The Greek word translated as "and" means "but", "however", and "on the other hand". It joins phrases in an adversarial way. Since it always falls in the second position, translating it as "however" often captures its feeling better. 

The "you" here is the second-person, plural pronoun in the form of an object.  

There is no "yourselves" in the Greek and but it might be added because of the form of the verb. 

The Greek word translated as "thrust out" is a verb that means "throw out." Depending on the context, it can mean "toss out", "turn out," or "take out." It is usually translated as "cast out" in the NT. Jesus uses this word and its root as we use "toss" in English, to have somewhat of a light feeling. The "out" is included in the verb. 

As second word that can be translated as "out" appears here. It means "out of a place" and "outside." Since it is already part of the verb, the sense is more "outside", but the effect is exaggerated in comedic repetition. 

Related Verses:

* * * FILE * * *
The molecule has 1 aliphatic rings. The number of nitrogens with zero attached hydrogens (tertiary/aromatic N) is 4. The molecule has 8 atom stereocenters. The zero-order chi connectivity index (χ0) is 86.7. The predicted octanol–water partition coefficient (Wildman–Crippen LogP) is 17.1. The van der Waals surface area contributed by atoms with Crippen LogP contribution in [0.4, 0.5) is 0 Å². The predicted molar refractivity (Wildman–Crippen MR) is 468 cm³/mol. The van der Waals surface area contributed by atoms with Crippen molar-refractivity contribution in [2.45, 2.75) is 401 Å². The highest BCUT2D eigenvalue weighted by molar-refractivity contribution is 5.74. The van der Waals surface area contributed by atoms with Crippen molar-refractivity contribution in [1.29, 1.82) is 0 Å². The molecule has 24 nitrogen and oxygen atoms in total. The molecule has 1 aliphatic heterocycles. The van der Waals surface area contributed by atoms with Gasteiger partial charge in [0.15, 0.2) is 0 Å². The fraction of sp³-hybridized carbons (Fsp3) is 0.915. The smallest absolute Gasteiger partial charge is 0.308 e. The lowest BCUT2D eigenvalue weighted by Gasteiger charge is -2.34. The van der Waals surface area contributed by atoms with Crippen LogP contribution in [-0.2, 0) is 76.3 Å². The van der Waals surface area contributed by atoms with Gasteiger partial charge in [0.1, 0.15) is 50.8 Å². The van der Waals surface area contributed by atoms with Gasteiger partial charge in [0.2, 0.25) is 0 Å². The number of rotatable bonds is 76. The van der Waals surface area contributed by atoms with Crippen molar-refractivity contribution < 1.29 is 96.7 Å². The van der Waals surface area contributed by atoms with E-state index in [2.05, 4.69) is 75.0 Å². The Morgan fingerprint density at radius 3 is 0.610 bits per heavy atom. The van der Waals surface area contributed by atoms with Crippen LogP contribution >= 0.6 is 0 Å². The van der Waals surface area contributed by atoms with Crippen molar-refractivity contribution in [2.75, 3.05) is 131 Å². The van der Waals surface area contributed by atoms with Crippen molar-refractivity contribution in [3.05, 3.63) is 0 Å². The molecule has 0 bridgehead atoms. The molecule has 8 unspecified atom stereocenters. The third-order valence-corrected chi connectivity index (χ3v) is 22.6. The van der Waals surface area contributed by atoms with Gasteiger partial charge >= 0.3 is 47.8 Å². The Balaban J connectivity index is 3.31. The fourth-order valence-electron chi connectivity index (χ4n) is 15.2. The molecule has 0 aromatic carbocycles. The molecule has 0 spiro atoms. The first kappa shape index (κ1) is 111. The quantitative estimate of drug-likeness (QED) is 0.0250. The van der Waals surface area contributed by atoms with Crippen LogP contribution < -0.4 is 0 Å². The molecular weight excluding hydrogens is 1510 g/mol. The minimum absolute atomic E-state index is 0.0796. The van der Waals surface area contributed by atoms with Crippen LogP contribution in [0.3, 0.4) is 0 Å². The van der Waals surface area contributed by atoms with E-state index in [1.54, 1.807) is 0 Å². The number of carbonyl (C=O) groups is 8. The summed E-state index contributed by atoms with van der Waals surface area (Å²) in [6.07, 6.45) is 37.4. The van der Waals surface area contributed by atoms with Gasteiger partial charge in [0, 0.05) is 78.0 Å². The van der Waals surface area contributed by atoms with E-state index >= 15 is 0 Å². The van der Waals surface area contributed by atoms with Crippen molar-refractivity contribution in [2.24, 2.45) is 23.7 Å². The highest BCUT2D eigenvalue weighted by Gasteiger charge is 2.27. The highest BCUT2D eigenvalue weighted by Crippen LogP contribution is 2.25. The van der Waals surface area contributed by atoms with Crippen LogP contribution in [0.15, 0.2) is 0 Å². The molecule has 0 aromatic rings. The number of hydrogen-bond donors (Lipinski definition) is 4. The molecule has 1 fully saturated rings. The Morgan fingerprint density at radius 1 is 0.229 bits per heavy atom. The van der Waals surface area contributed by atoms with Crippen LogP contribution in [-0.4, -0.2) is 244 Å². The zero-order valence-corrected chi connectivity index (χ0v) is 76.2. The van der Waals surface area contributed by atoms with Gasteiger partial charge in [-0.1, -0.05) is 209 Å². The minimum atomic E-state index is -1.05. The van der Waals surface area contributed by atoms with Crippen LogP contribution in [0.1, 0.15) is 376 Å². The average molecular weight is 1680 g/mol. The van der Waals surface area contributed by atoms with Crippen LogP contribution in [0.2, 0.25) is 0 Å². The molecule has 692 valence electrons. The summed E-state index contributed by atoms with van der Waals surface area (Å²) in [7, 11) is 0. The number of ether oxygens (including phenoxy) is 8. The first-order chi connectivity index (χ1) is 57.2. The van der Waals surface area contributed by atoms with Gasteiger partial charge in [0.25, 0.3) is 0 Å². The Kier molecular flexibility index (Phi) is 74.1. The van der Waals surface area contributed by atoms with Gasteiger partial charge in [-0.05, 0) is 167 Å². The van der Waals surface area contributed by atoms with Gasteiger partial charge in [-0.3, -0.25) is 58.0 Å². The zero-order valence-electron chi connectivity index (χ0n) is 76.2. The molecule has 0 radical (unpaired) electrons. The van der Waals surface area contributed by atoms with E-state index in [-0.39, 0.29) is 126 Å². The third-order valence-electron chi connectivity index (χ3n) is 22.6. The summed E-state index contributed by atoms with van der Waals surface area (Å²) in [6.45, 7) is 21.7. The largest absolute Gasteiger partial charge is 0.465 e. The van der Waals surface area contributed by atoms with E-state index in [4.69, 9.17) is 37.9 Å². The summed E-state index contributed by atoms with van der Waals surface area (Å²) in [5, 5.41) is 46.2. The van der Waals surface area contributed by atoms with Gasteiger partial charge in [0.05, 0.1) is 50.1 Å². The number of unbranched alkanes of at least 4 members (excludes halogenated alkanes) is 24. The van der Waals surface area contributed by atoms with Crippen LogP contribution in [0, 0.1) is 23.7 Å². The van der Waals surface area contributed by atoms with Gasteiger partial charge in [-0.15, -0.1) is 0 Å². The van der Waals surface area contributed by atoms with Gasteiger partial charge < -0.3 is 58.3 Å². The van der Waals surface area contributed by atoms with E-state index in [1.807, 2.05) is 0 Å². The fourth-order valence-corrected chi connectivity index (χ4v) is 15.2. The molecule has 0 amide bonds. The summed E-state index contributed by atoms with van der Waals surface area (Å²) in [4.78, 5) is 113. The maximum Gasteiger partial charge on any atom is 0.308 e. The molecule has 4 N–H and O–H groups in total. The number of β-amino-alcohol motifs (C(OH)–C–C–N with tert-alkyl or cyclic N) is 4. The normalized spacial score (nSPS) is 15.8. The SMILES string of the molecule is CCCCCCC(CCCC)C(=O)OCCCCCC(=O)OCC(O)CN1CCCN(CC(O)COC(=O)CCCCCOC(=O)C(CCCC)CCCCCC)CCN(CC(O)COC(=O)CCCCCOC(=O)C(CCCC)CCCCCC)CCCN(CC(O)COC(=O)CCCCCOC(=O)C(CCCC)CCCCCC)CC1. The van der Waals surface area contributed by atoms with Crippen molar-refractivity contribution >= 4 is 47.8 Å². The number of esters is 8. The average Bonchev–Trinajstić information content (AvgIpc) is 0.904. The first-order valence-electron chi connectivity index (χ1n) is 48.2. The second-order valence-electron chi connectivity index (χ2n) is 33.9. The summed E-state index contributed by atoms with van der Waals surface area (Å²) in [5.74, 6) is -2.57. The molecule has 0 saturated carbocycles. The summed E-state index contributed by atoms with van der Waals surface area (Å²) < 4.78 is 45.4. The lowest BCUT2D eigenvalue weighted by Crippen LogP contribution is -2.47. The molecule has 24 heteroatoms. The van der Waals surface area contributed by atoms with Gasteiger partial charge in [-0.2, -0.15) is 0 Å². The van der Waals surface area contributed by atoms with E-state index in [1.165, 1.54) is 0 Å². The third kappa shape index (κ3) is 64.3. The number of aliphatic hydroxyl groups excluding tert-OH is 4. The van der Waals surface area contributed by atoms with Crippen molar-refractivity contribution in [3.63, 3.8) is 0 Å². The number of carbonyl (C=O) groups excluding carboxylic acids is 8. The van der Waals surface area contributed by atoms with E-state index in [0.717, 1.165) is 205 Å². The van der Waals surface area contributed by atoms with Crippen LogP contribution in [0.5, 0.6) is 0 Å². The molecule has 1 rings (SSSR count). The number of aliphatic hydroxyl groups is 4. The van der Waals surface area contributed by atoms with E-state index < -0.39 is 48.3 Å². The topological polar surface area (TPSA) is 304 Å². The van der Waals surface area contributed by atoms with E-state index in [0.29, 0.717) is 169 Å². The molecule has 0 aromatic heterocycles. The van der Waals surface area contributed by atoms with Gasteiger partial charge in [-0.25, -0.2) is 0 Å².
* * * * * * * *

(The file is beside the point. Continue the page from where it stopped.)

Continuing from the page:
Greek Vocabulary: 

Ἐκεῖ (adv) "There" is ekei, which means "there", "in that place," and in philosophy means "the intelligible world." -- "Yonder place" is a word meaning "there", "in that place," and in philosophy means "the intelligible world."

ἔσται (verb 3rd sg fut ind mid) "Is" is eimi, which means "to be", "to exist", "to be the case," and "is possible." (The future form is esomai. The 3rd person present indicative is "esti.") -- The verb "is" here is the common form of "to be" in Greek. It means to have a certain characteristic or remain in a certain condition. It also equates terms or assigns characteristics. -- When the verb "to be" appears early in the sentence before the subject, the sense is more like "it is" or, in the plural, "there are." 

κλαυθμὸς (noun sg masc nom) "Weeping" is from klauthmos which means "a weeping" or "a wailing".